Without Jupiter, Home AloneJanuary 29, 2001 / Posted by: Shige Abe
To a biologist, the ingredients needed to form life include water, heat and organic chemicals. But some in the astrophysics and astronomy community argue that life, at least advanced life, may require an additional component: a Jupiter-sized planet in the solar neighborhood.
“A long-period Jupiter may be a prerequisite for advanced life,” said Dr. Alan Boss, a researcher in planetary formation. Boss, who works at the Carnegie Institution of Washington, is a member of the NASA Astrobiology Institute (NAI).
In our own solar system, Jupiter, with its enormous gravitational field, plays an important protective role. By deflecting comets and asteroids that might otherwise hit Earth, Jupiter has helped to create a more stable environment for life to evolve here. It’s generally believed that a massive impact was responsible 65 million years ago for wiping out dinosaurs on Earth. If not for Jupiter, it’s possible that many other such impacts would have occurred throughout Earth’s history, preventing advanced life from ever gaining a foothold.
Jupiter is significant not only for its size but also for its location in our solar system, far from the Sun. Because it orbits at slightly more than 5 AU (astronomical units – the distance between the Earth and the Sun is 1 AU), there is plenty of room in the inner part of our Solar System to accommodate a range of smaller planets.
Within the inner solar system there exists a region, known as the habitable zone, where liquid water, and therefore life, can potentially exist on a planet’s surface. Without liquid water, life as we know it is not possible. The habitable zone around our Sun stretches roughly from the orbit of Venus to the orbit of Mars. Venus is generally believed to be too hot to support life. Earth, it appears, is just right. And the jury is still out on Mars.
Understanding the role that Jupiter plays in our own Solar System helps astronomers focus their search for habitable planets around other stars. “If,” Boss explains, “a Jupiter-mass planet on a stable, circular orbit [around another star at] around 4 to 5 AU was found, without any evidence for other gas giant planets with shorter period orbits, such a discovery would be like a neon light in the cosmos pointed toward that star, saying ‘Look here!’. That star would be a prime target for looking for a habitable, Earth-like planet.”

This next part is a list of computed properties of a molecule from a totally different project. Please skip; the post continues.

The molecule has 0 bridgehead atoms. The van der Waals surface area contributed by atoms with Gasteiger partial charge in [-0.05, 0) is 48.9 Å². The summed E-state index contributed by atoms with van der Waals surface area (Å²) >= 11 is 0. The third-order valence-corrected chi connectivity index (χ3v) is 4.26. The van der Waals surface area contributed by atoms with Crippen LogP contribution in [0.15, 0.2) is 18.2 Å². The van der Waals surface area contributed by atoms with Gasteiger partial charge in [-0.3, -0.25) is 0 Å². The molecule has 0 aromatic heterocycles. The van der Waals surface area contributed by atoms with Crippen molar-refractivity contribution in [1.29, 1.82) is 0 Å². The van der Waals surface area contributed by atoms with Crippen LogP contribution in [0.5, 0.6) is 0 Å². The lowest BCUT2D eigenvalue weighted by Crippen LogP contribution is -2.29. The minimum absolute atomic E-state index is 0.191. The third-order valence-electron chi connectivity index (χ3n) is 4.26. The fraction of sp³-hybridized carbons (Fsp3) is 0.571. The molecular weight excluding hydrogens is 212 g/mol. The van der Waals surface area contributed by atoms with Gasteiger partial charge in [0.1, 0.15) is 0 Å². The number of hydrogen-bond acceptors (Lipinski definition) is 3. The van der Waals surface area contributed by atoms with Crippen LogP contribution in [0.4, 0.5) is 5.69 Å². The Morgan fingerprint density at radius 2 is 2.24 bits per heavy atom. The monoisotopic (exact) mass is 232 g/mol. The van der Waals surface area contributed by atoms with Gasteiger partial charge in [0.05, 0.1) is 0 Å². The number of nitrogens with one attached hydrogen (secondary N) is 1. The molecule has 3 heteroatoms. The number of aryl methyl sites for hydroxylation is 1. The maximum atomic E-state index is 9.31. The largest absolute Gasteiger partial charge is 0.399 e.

But to date, no such planetary systems have been found orbiting distant stars. That’s due in large part to the technique used by astronomers to search for extrasolar planets. The technique that has been used to locate most of the 59 known extrasolar planets is called radial velocity or Doppler spectroscopy. It is based not on observing a distant planet directly, but by observing the effect that the planet’s gravity has on the motion of the star it orbits.
As a giant planet moves around a star, its gravity pulls the star first one way, then the other. “Strictly speaking, Copernicus had it wrong,” said Boss. “Planets don’t move around their stars; they actually move around the center of mass of the planetary system, and so does the star.” This motion of the star is detectable from Earth as a minute periodic shift in the color of the star’s light.
When a clear pattern emerges in this color shift over a number of orbits of the planet around the star, astronomers are confident that they have detected a giant extrasolar planet. “We can infer the presence of planets indirectly by observing the wobble of a star in space caused by its motion around the center of the system,” said Boss. By studying this wobble pattern in detail, they can determine a minimum mass for the planet, its distance from the star and the shape of its orbit.
To date, however, nearly all of the giant planets found have been much closer to their stars than Jupiter is to the Sun. None of the extrasolar Jupiters discovered so far orbits with a period large enough to encourage the formation of a habitable Earth-mass planet. Astronomers believe that this is probably an effect of the radial velocity search technique, not necessarily an indication of what’s actually out there. Because closer-in planets orbit their stars more frequently, it takes less time for an Earthbound observer to see a pattern emerge in its star’s wobble than it would for a planet farther out, with a longer orbital period.
One shouldn’t conclude, however, that Solar-System-like configurations are rare – indeed, such systems could still be quite commonplace. We just haven’t found them yet. Jupiter, for example, takes 12 years to orbit the Sun. To firmly identify a similar-sized planet at a similar distance from another star would require a minimum of 24 years, or two full orbits.
Boss points out that “several planet search programs have been in action since 1987. Their accuracy has increased significantly in the last five years, so we can expect that long-period Jupiters will be found by these programs in the coming years – it is just a matter of a few more years before astronomers should start to find them. So stay tuned!”
Future projects for the discovery of extrasolar worlds include NASA’s Space Interferometry Mission, due to be launched in 2005. This space-based telescope will be better able to detect the motions of distant stars. In 2011, NASA hopes to launch the Terrestrial Planet Finder, which would search for light reflecting off of distant planets, including planets as small as Earth. This space-based telescope would be able to also determine a planet’s temperature and the composition of its atmosphere.
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